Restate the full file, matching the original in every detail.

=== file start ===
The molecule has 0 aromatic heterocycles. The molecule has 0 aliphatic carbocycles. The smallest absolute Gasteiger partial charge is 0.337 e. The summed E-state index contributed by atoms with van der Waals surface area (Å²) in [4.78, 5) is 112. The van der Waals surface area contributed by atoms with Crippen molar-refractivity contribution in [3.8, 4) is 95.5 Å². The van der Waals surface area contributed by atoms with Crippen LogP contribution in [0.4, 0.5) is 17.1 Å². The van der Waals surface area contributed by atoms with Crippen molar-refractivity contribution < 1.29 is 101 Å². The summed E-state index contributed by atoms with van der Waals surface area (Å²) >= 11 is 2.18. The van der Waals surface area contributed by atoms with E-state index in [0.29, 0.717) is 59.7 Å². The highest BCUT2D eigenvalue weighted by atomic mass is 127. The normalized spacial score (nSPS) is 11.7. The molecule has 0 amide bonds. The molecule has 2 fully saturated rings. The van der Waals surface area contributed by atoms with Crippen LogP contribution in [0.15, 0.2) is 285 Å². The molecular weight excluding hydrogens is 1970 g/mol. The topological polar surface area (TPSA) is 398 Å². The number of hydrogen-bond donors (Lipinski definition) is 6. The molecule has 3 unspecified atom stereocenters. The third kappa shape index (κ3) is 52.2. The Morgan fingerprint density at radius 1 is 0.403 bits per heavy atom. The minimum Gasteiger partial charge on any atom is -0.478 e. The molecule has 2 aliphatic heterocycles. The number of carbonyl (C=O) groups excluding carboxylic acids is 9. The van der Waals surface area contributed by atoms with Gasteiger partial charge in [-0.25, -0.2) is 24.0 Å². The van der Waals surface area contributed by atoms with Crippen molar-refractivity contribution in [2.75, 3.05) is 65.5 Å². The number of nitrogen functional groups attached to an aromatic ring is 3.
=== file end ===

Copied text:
The molecule has 0 aromatic heterocycles. The molecule has 0 aliphatic carbocycles. The smallest absolute Gasteiger partial charge is 0.337 e. The summed E-state index contributed by atoms with van der Waals surface area (Å²) in [4.78, 5) is 112. The van der Waals surface area contributed by atoms with Crippen molar-refractivity contribution in [3.8, 4) is 95.5 Å². The van der Waals surface area contributed by atoms with Crippen LogP contribution in [0.4, 0.5) is 17.1 Å². The van der Waals surface area contributed by atoms with Crippen molar-refractivity contribution < 1.29 is 101 Å². The summed E-state index contributed by atoms with van der Waals surface area (Å²) >= 11 is 2.18. The van der Waals surface area contributed by atoms with E-state index in [0.29, 0.717) is 59.7 Å². The highest BCUT2D eigenvalue weighted by atomic mass is 127. The normalized spacial score (nSPS) is 11.7. The molecule has 0 amide bonds. The molecule has 2 fully saturated rings. The van der Waals surface area contributed by atoms with Crippen LogP contribution in [0.15, 0.2) is 285 Å². The molecular weight excluding hydrogens is 1970 g/mol. The topological polar surface area (TPSA) is 398 Å². The number of hydrogen-bond donors (Lipinski definition) is 6. The molecule has 3 unspecified atom stereocenters. The third kappa shape index (κ3) is 52.2. The Morgan fingerprint density at radius 1 is 0.403 bits per heavy atom. The minimum Gasteiger partial charge on any atom is -0.478 e. The molecule has 2 aliphatic heterocycles. The number of carbonyl (C=O) groups excluding carboxylic acids is 9. The van der Waals surface area contributed by atoms with Gasteiger partial charge in [-0.25, -0.2) is 24.0 Å². The van der Waals surface area contributed by atoms with Crippen molar-refractivity contribution in [2.75, 3.05) is 65.5 Å². The number of nitrogen functional groups attached to an aromatic ring is 3.